During the months of May and June, 2015, many Quebec voters came under the spell of popular personae becoming leaders of parties aiming for the separation of Quebec from the rest of Canada. First came the election of media magnate Péladeau ("PKP") to head the provincial Parti Québecois, then the re-entry of Gilles Duceppe as leader of the federal Bloc Québecois, which immediately led to an increase in the party's popularity in this province. Further to Quebec's provincial politics, Péladeau—presumably well versed in the power of propaganda—might well have expected his political fortunes to be boosted by marrying a former common-law partner, a popular TV talk-show hostess. But he stepped down in May of 2016.  2J

In short

•  3. The rather low—and apparently diminishing—voter interest indicates that too many Canadians do not take the governance of our country seriously. (And one wonders what can be done about it anyway.)

•  4. Those who do vote are mostly badly informed about their voting options and are readily moved by currents of popular perception.

3.  Democracy in peril: The elected  3

Nova Scotia's former finance minister Graham Steele wrote What I Learned in Politics (2014), a book about his 15 years of experience as a parliamentarian. It is hoped, he said, that the book will teach Canadians, notably first-timers standing for election, what the "low, dirty business" of politics really is like. The book offers ten rules for politicians to live by:  3A

        1.  Get yourself re-elected.
        2.  Spend as little time as possible in the legislature.
        3.  Perception is reality.
        4.  Keep it simple.
        5.  Put yourself in the spotlight.
        6.  Politics is a team sport, Part 1: Loyalty.
        7.  Politics is a team sport, Part 2: Always be attacking.
        8.  Don't leave a paper trail.
        9.  Fight hard to take credit, fight harder to avoid the blame.
        10.  Deny that these are the Rules of the Game.  

For a sound clip from an interview on the CBC radio show As it happens, click here. A couple of remarks struck me:  3C

        •  "The voters have generally not any idea of what you're doing.... Keep it simple. Policy debates are for losers. Focus on what is most likely to sink in with the distracted electorate which is slogans, scandals, personalities, pictures, and images."
        •  "Policy is not done in places where it is supposed to be done. Policy does get done. It gets done around the edges. It gets done within the civil service."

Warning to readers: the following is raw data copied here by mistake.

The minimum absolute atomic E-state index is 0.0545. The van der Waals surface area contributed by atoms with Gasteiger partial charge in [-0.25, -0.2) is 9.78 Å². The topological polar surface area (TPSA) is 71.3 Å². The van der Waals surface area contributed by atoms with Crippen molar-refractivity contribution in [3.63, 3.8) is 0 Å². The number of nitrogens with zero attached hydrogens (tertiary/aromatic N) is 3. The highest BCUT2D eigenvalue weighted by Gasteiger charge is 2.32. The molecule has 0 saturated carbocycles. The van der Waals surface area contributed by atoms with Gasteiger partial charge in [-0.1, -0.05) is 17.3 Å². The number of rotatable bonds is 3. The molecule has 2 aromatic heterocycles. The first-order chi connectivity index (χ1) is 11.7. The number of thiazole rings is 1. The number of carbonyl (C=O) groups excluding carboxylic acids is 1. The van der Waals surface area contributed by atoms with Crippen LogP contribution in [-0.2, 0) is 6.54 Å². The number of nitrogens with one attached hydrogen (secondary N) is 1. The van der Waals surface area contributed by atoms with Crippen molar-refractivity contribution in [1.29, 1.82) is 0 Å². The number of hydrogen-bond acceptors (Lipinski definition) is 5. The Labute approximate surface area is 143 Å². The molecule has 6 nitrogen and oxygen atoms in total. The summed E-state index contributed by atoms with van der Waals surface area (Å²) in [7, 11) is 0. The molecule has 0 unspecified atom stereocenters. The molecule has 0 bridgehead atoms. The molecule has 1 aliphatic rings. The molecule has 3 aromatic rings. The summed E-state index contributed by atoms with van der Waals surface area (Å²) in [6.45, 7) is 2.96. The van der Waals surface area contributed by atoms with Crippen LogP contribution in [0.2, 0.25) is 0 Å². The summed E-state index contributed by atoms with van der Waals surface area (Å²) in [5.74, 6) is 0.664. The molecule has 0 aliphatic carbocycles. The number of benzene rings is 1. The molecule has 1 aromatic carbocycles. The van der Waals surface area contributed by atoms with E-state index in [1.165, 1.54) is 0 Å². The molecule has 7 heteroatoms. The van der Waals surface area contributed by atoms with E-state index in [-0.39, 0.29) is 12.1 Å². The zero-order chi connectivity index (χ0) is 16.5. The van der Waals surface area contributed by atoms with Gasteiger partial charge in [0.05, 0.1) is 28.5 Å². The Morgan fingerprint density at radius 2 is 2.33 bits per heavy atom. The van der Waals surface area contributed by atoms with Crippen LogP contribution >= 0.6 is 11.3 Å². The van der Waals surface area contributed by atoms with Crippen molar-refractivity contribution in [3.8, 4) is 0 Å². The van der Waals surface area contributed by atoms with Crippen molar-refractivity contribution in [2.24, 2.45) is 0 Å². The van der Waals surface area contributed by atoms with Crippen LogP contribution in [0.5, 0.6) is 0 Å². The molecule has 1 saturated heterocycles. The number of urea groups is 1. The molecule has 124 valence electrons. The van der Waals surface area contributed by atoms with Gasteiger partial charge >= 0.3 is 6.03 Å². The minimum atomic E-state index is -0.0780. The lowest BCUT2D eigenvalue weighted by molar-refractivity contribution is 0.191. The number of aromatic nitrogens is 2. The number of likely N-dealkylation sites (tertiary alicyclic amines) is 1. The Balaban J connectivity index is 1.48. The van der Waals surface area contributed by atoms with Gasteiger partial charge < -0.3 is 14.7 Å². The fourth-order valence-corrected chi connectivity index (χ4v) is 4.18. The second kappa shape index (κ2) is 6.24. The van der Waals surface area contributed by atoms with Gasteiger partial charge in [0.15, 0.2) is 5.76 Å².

•  "People get into politics not knowing how to be effective. It takes a long time to become effective."  

One ought to wonder whether those who plump for an elected Senate shouldn't do so for an elected civil service as well! After all, what is wrong with being consistent? Oh, yes, there is that little matter of an unelected Senate blocking legislation. Must not overlook that!  3D1

In a recent interview, former Ontario Premier Bob Rae and author of What's happened to politics? was asked, "How is the current election, in your view, an extension of a 'perpetual campaign'?"* His reply:  3E

"In Canadian politics, the gap between governing and campaigning has pretty much disappeared. I know from my own experience and talking with other politicians that governing was always seen as something different from campaigning. What we're seeing now is that campaigning never stops. The relentless messaging; the use of Question Period for messaging; the use of every government press release as a way of packaging, identifying, and branding never stops, 24 hours a day, 7 days a week. The perpetual campaign makes it very hard for citizens to see the process of governing and how Parliament is supposed to work as a deliberative body."  3F

Perusing parliamentary debates recorded in the Hansard shows that our elected representatives are not exactly founts of wisdom (See e.g. Appendix A). Don't take this as a derogatory comment. How could it be otherwise? Members of Parliament are not elected for their expertise in governing. How is the ordinary voter to judge them on that score? Or on any other personal quality in a situation where most voters do not even know their potential representatives other than from billboards, pamphlets, news clips, gossip in favourite watering holes, what-have-you.  3G